The ancient winery is at least 1,000 years older than any similar installation previously known, and it was found in the same cave where researchers in June announced the discovery of the world’s oldest leather shoe.

        The cave was abandoned when the roof caved in. All the organic material was preserved by a concrete-like layer of sheep dung that sealed everything in and prevented fungi from destroying the remains.

        “Because of this unique preservation, we find all of these previously unknown but imagined organic materials” from the Copper Age, including grape seeds, withered grape vines and remains of pressed grapes, said archaeologist Gregory Areshian of UCLA’s Cotsen Institute of Archaeology, the co-leader of the expedition. Details of the find were described in the January issue of the Journal of Archaeological Science.

        The wine press measured about 3 by 3 1/2 feet and was positioned to drain into a deep vat more than 2 feet deep. Similar to presses utilized as recently as the 19th century throughout Europe and in California, it was clearly meant to be used to smash the grape by foot. All around the top of the press, researchers found handfuls of grape seeds, remains of pressed grapes, grape must and desiccated vines. Botanists determined the species to be Vitis vinifera, the domesticated variety still used to make wine.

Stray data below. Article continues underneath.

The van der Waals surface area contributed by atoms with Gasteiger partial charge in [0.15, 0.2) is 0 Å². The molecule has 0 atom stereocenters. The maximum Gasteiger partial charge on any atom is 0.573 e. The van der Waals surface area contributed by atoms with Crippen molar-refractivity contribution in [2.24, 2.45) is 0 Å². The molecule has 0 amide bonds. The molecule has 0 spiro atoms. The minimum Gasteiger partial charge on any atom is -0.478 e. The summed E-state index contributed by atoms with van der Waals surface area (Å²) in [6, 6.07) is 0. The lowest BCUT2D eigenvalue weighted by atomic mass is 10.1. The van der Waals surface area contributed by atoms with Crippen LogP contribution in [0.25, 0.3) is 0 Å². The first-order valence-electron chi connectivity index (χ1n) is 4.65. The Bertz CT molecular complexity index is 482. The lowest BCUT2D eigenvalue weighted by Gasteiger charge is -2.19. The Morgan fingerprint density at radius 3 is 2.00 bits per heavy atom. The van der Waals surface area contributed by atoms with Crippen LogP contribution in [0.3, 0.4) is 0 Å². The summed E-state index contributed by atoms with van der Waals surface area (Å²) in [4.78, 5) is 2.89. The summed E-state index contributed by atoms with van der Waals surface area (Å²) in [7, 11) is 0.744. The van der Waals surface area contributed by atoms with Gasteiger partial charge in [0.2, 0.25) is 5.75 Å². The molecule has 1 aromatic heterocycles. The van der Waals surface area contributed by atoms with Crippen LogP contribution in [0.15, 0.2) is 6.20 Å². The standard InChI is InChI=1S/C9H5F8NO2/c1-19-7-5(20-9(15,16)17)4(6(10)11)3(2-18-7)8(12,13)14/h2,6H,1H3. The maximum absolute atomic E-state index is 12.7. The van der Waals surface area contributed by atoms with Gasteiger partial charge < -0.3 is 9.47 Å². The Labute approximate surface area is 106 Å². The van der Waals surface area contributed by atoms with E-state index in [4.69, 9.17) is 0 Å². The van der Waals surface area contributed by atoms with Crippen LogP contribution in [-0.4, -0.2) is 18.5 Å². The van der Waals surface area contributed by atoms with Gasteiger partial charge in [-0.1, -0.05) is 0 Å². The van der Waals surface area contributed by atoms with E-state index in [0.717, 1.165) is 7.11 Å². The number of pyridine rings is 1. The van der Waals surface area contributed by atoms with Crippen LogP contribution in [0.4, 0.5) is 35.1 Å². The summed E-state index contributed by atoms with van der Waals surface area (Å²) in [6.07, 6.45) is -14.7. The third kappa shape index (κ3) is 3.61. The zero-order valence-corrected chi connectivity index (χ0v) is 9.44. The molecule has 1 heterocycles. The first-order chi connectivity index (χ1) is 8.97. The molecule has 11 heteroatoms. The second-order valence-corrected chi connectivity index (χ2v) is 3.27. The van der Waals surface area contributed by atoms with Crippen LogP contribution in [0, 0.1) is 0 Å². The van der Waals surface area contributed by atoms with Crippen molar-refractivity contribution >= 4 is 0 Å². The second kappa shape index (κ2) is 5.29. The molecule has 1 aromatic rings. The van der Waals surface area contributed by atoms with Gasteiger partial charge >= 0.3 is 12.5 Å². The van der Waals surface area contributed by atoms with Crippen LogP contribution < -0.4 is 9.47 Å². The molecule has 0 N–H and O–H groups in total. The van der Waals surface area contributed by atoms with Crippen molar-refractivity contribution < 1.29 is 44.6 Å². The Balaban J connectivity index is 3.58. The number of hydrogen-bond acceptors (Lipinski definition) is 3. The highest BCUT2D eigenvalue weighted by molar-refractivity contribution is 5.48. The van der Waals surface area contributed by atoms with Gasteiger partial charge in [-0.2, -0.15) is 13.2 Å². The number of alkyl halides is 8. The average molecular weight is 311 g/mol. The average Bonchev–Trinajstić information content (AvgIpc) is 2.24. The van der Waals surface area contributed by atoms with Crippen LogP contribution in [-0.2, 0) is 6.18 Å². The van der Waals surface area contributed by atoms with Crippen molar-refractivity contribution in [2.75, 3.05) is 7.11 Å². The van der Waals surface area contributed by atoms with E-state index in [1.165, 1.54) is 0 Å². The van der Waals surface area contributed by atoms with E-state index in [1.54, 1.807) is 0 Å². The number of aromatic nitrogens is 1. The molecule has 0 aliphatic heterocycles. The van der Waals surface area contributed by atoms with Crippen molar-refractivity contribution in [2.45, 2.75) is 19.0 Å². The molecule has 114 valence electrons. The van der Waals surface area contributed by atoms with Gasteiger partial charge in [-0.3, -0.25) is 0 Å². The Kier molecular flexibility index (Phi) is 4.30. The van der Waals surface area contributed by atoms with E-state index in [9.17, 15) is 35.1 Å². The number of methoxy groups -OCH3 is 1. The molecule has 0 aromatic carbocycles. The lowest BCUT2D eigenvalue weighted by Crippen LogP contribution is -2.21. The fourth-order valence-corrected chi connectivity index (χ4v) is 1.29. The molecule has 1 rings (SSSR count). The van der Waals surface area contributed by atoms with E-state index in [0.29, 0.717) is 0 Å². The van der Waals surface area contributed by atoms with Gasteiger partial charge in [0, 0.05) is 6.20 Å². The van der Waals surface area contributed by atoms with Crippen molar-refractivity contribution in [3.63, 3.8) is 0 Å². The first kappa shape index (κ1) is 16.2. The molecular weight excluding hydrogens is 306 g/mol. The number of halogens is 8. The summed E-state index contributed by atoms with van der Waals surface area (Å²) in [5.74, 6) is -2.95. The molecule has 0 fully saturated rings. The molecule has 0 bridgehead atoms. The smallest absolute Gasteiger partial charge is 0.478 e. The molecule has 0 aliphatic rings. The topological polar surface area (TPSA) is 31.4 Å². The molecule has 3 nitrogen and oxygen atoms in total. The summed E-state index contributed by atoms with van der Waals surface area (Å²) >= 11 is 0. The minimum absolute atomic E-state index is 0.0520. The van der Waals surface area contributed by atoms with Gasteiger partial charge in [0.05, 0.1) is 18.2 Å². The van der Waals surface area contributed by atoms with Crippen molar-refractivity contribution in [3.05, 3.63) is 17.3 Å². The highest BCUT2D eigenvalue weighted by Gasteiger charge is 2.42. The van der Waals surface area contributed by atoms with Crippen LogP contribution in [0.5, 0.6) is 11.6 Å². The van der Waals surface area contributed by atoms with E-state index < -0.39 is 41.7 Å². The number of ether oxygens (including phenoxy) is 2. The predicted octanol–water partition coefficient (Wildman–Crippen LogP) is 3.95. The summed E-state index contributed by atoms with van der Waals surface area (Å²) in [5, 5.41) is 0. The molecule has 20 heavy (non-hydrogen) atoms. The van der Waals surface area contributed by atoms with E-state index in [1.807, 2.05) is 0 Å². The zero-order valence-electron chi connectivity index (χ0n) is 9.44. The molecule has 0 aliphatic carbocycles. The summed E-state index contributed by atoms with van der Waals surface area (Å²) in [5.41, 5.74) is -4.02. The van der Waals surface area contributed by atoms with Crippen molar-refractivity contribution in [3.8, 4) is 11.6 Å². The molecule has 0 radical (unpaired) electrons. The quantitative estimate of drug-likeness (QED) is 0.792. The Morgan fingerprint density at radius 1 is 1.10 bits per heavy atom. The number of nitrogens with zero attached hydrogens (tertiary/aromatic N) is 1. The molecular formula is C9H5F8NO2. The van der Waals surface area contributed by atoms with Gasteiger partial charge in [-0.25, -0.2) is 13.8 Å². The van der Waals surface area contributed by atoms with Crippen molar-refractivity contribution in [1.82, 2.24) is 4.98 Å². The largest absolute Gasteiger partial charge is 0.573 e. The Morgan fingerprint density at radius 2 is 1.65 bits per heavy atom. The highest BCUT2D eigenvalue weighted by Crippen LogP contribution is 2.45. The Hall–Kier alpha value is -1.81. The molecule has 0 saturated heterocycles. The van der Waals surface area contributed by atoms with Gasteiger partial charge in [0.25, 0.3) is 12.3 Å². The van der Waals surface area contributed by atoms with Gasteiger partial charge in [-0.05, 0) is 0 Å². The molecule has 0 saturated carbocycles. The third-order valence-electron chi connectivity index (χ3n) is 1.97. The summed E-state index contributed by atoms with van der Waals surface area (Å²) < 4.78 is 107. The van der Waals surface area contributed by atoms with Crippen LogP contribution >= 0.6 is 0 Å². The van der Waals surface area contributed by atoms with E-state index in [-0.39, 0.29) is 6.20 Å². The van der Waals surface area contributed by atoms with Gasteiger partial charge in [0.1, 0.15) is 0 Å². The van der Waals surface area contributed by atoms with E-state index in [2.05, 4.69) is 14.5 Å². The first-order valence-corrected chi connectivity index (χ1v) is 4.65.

The vat would have held 14 to 15 gallons and was covered by a dark gray residue that contained the plant pigment malvidin, which gives wine its red color and stains clothing and carpets.

        “The site is very important because it is so early and shows how advanced they already were,” said biomolecular archaeologist Patrick McGovern of the University of Pennsylvania, who was not involved in the research. “The fact that winemaking was already so well developed in 4000 BC suggests that the technology probably goes back much earlier.”